Plenty to beef about invasive horseradish

Plant of horse radish
Plant of horse radish

Horseradish (armoracia rusticana)is delicious with roast beef and all the trimmings but also goes well with smoked salmon and other strong-flavoured fish, adding a hot shot to any meal.

Some gardeners veer away from this plant because it can be invasive, with roots that come back when they’ve broken off.

The solution is to grow it in a pot or bottomless bucket in rich, fertile ground with added organic matter.

Available from herb nurseries and from a couple of seed firms, the best bet is to feed a single long thin root into a hole made from a cane, leaving the fat tip at ground level.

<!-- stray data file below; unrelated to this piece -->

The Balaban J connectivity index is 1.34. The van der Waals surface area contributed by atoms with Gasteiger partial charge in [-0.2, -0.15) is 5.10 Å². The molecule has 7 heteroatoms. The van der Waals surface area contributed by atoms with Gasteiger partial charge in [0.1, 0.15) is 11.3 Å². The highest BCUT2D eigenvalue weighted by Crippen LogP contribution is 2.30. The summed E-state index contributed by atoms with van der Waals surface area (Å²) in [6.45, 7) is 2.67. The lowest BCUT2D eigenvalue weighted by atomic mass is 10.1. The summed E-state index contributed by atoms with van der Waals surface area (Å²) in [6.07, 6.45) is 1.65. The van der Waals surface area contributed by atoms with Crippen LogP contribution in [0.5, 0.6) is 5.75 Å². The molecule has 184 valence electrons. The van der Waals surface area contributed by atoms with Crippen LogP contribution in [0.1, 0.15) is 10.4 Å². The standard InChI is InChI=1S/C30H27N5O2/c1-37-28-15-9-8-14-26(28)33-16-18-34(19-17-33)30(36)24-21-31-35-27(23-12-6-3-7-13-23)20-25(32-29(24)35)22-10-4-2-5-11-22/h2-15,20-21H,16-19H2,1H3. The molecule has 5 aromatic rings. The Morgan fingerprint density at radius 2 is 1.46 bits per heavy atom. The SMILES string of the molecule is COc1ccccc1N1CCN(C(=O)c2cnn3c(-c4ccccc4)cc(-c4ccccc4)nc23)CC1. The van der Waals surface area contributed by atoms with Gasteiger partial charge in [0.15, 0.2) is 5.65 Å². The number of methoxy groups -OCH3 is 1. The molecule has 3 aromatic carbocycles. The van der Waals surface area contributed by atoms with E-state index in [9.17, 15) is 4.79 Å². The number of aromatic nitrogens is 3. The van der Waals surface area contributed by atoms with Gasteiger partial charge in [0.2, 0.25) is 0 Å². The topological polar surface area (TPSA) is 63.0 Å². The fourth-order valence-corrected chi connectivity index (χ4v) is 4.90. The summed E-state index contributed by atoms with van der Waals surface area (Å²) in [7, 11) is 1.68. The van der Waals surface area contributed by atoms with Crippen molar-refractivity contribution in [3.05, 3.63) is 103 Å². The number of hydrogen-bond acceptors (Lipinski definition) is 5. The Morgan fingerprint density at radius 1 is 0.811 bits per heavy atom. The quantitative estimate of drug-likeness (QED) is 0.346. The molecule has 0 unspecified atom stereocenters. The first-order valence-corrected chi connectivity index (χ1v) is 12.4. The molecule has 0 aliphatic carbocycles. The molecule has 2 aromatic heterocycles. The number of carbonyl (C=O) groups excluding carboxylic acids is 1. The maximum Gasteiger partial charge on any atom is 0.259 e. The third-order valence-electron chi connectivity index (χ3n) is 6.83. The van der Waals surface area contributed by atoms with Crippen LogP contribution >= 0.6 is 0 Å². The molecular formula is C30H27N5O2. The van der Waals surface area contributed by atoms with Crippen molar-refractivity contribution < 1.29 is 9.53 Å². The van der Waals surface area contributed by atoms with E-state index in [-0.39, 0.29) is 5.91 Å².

Plant three roots in a triangular shape to make a large clump, sinking old slates or plastic sheeting vertically into the ground around the clump to contain the roots.

You need to be patient for horseradish, waiting two years before harvesting your first crop, digging up one plant in September or October, when the flavour is strongest. But be warned, horseradish can be as pernicious as ground elder, so you need to be vigilant to stop it spreading because it’s a devil to remove once it’s somewhere you don’t want it to be.